This blog on Cortier is long due. I love Cortier and because his publications are scarce I almost forgot about him, but now that I have found the most important Cortier publication on his abstract works it is time to devote a blog to Amédée Cortier. The book is on his abstract works and even contains a chapter on Cortier written by one of all times best curators …Jan Hoet.
From 1936 to 1942, Amédée Cortier enjoys his training at the Royal Academy of Fine Arts in Ghent. On the one hand, his oeuvre consists of paintings that he makes in various media (acrylic, oil, gouache, aquarelle, India ink or bistre, among others) on panel, paper or cardboard. On the other hand, he makes pen drawings, reliefs and models. Around 1950, influenced by the exhibition Le Cercle Artistique (Ghent, 1949), he applies himself to a short-lived geometric-abstract experiment, but decides after this to return to embrace his figurative visual language. He begins with painting rural scenes (1940), still lives and portraits of women (1950), and evolves towards a stark, simplified figurative language in schematic compositions. André Lothe (1885 – 1962) exerts an important influence on him with his Traité de la figure (1950) and Traité du paysage (1939). Around 1964 Cortier begins to paint resolute abstract and from 1966 – 1967 he favours colour over the relations between the forms. The transition to acrylic paint is to be understood in the same context. This medium helps him to heighten the intensity of his colours. His stark works are witness to a sense of natural law, but also leave room for intuition. Ultimately Cortier changes over to monochrome, by which he creates mutually coherent ensembles in the form of diptychs and triptychs. With his reliefs (1968), he evolves from the traditional painting to painting as object. Beginning in the 1970’s his work is completely dominated by colour, built up around a stark composition and a unity between colour and form. He gains public recognition with these works.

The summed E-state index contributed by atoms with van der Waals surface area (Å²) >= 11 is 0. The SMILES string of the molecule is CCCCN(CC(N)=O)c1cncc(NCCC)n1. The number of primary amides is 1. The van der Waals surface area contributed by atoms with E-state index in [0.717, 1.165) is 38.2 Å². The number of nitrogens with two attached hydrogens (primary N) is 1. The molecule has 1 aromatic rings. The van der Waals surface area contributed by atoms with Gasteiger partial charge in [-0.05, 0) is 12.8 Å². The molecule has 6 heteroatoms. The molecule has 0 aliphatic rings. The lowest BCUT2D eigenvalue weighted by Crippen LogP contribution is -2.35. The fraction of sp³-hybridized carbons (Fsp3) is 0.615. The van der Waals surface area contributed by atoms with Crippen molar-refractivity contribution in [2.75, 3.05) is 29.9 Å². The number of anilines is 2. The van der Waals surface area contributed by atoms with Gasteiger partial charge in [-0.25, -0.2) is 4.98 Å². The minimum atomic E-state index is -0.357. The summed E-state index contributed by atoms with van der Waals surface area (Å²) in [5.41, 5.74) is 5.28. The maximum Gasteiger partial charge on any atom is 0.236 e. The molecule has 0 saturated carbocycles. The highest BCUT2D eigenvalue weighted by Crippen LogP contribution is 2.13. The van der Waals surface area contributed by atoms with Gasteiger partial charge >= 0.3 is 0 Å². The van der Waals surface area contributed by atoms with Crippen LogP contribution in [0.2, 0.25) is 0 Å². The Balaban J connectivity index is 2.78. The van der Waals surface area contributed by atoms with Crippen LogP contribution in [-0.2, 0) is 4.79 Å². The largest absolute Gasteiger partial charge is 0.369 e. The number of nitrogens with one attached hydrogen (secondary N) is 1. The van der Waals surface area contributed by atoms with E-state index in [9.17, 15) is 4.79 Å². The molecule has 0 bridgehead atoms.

Cortier sees his own oeuvre confirmed in the work by the artist Ellsworth Kelly (1923 – 2015). Under the impulse of Peter Struycken (1939) he meets Kelly in 1976. As a member of Het Antenneke, his fascination grows for the Golden Ratio, an important compositional rule in his oeuvre. His friendship with Yves De Smet (1946 – 2004) is of crucial importance for his artistic career. He is not only a like-minded artist friend, but is also an important promoter and organiser of exhibitions dedicated to Cortier, such as Horizonnen & horizontalen (Horizons & horizontals) (1976). Cortier becomes a member of the Ghent group organised by De Smet called Plus-Groep, a collective of Ghent constructivists that are seeking the unity between form and colour. Via Plus-Kern – Centre for Constructive Design, established by De Smet and others in 1969, Cortier is actively promoted. This occurs through the medium of publications such as Plus-Nieuws, though also through participation in international exhibitions. In 1973 he is internationally recognised with the Sikken Prize.